What Does Prohibited Transactions Mean?

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What does Prohibited Transactions mean? Read on to discover the definition & meaning of the term Prohibited Transactions - to help you better understand the language used in insurance policies.

Prohibited Transactions

Prohibited Transactions

Two types of transactions (involving employee pension and welfare plan funds) that are prohibited under the Employee Retirement Income Security Act (ERISA). These are (1) self-dealing and (2) party-in-interest transactions. Under the first type, fiduciaries are barred from using employee benefit plan assets to profit personally, such as by investing pension plan monies in a company in which a fiduciary holds a majority interest. The second type, party-in-interest transactions, is what would otherwise be legitimate business transactions, yet are prohibited if they are conducted with a "party-in-interest." The Act defines a party-in-interest as any fiduciary, legal counsel, employee of an employer-sponsored benefit plan, or service provider to the plan. For example, pension plan funds cannot be used to buy or sell property to or from the family member of any trustee or anyone else who is a party-in-interest. In the event a fiduciary engages in a prohibited transaction, various monetary penalties will be levied against the employer-sponsor of the plan.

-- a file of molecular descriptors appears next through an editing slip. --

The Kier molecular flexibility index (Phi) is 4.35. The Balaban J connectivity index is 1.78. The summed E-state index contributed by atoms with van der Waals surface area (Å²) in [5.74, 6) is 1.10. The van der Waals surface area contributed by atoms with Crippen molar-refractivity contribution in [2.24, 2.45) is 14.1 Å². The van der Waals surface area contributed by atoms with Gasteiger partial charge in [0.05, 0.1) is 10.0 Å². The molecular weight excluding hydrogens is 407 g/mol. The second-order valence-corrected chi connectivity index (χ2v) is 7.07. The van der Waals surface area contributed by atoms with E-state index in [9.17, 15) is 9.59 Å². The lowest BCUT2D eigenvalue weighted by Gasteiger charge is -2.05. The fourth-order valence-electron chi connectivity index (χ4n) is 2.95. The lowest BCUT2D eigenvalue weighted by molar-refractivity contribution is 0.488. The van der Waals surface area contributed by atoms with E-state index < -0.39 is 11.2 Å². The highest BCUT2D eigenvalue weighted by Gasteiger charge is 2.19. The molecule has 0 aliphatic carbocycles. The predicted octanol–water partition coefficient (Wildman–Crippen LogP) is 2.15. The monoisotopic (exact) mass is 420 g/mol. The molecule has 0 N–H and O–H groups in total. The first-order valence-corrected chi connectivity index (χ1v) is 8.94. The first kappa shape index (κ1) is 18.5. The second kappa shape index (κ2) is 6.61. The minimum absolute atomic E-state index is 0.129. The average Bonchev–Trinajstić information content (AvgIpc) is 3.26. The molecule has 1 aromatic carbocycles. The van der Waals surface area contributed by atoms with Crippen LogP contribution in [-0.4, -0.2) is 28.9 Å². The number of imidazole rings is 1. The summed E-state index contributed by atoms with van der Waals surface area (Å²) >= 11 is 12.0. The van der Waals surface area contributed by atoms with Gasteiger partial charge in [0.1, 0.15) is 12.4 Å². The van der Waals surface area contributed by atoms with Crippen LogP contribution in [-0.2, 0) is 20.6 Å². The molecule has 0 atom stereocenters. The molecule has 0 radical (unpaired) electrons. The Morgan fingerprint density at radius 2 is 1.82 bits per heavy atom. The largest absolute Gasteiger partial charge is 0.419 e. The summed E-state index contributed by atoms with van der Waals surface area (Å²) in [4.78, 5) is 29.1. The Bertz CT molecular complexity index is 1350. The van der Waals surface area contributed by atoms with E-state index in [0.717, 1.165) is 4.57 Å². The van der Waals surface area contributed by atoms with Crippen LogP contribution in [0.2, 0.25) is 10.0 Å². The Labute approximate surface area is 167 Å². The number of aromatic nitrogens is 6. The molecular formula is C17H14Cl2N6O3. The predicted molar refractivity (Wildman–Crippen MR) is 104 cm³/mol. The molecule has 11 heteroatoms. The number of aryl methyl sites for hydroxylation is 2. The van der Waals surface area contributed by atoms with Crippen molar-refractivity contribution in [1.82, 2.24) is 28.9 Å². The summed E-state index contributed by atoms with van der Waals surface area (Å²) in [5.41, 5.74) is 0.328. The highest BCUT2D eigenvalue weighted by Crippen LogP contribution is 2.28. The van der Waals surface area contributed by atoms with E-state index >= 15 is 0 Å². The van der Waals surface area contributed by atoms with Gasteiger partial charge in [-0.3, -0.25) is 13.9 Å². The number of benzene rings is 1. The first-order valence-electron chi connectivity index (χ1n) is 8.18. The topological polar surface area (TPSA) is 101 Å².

We hope the you have a better understanding of the meaning of Prohibited Transactions.

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